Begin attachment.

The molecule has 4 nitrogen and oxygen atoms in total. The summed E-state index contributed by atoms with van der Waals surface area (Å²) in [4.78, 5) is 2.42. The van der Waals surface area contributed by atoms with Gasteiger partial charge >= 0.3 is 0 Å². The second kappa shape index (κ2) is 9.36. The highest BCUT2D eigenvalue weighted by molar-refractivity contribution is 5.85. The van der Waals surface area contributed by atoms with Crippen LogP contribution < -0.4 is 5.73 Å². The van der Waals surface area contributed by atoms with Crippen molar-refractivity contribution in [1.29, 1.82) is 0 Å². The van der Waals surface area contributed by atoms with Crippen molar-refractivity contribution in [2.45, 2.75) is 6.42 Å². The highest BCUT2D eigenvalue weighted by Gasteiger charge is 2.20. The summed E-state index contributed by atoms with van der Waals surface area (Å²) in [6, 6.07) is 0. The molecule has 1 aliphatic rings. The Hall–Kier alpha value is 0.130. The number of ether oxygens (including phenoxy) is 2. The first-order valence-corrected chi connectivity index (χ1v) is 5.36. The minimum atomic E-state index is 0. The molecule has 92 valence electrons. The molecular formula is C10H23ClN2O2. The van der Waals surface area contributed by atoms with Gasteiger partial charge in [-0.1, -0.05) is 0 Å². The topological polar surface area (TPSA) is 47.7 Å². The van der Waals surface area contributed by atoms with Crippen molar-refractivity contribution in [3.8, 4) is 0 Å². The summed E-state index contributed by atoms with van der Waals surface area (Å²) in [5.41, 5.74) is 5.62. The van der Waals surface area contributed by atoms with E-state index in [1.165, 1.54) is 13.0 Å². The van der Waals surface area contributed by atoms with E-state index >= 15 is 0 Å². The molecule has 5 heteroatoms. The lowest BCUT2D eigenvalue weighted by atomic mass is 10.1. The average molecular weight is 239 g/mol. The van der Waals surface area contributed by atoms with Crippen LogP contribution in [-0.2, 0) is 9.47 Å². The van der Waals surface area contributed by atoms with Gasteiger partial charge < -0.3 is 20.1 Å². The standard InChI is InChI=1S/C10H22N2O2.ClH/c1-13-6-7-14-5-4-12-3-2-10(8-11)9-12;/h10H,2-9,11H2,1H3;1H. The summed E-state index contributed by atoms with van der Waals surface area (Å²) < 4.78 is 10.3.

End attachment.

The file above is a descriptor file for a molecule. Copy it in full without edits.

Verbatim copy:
The molecule has 4 nitrogen and oxygen atoms in total. The summed E-state index contributed by atoms with van der Waals surface area (Å²) in [4.78, 5) is 2.42. The van der Waals surface area contributed by atoms with Gasteiger partial charge >= 0.3 is 0 Å². The second kappa shape index (κ2) is 9.36. The highest BCUT2D eigenvalue weighted by molar-refractivity contribution is 5.85. The van der Waals surface area contributed by atoms with Crippen LogP contribution < -0.4 is 5.73 Å². The van der Waals surface area contributed by atoms with Crippen molar-refractivity contribution in [1.29, 1.82) is 0 Å². The van der Waals surface area contributed by atoms with Crippen molar-refractivity contribution in [2.45, 2.75) is 6.42 Å². The highest BCUT2D eigenvalue weighted by Gasteiger charge is 2.20. The summed E-state index contributed by atoms with van der Waals surface area (Å²) in [6, 6.07) is 0. The molecule has 1 aliphatic rings. The Hall–Kier alpha value is 0.130. The number of ether oxygens (including phenoxy) is 2. The first-order valence-corrected chi connectivity index (χ1v) is 5.36. The minimum atomic E-state index is 0. The molecule has 92 valence electrons. The molecular formula is C10H23ClN2O2. The van der Waals surface area contributed by atoms with Gasteiger partial charge in [-0.1, -0.05) is 0 Å². The topological polar surface area (TPSA) is 47.7 Å². The van der Waals surface area contributed by atoms with Crippen molar-refractivity contribution in [3.8, 4) is 0 Å². The summed E-state index contributed by atoms with van der Waals surface area (Å²) in [5.41, 5.74) is 5.62. The van der Waals surface area contributed by atoms with E-state index in [1.165, 1.54) is 13.0 Å². The van der Waals surface area contributed by atoms with E-state index >= 15 is 0 Å². The molecule has 5 heteroatoms. The lowest BCUT2D eigenvalue weighted by atomic mass is 10.1. The average molecular weight is 239 g/mol. The van der Waals surface area contributed by atoms with Crippen LogP contribution in [-0.2, 0) is 9.47 Å². The van der Waals surface area contributed by atoms with Gasteiger partial charge < -0.3 is 20.1 Å². The standard InChI is InChI=1S/C10H22N2O2.ClH/c1-13-6-7-14-5-4-12-3-2-10(8-11)9-12;/h10H,2-9,11H2,1H3;1H. The summed E-state index contributed by atoms with van der Waals surface area (Å²) < 4.78 is 10.3.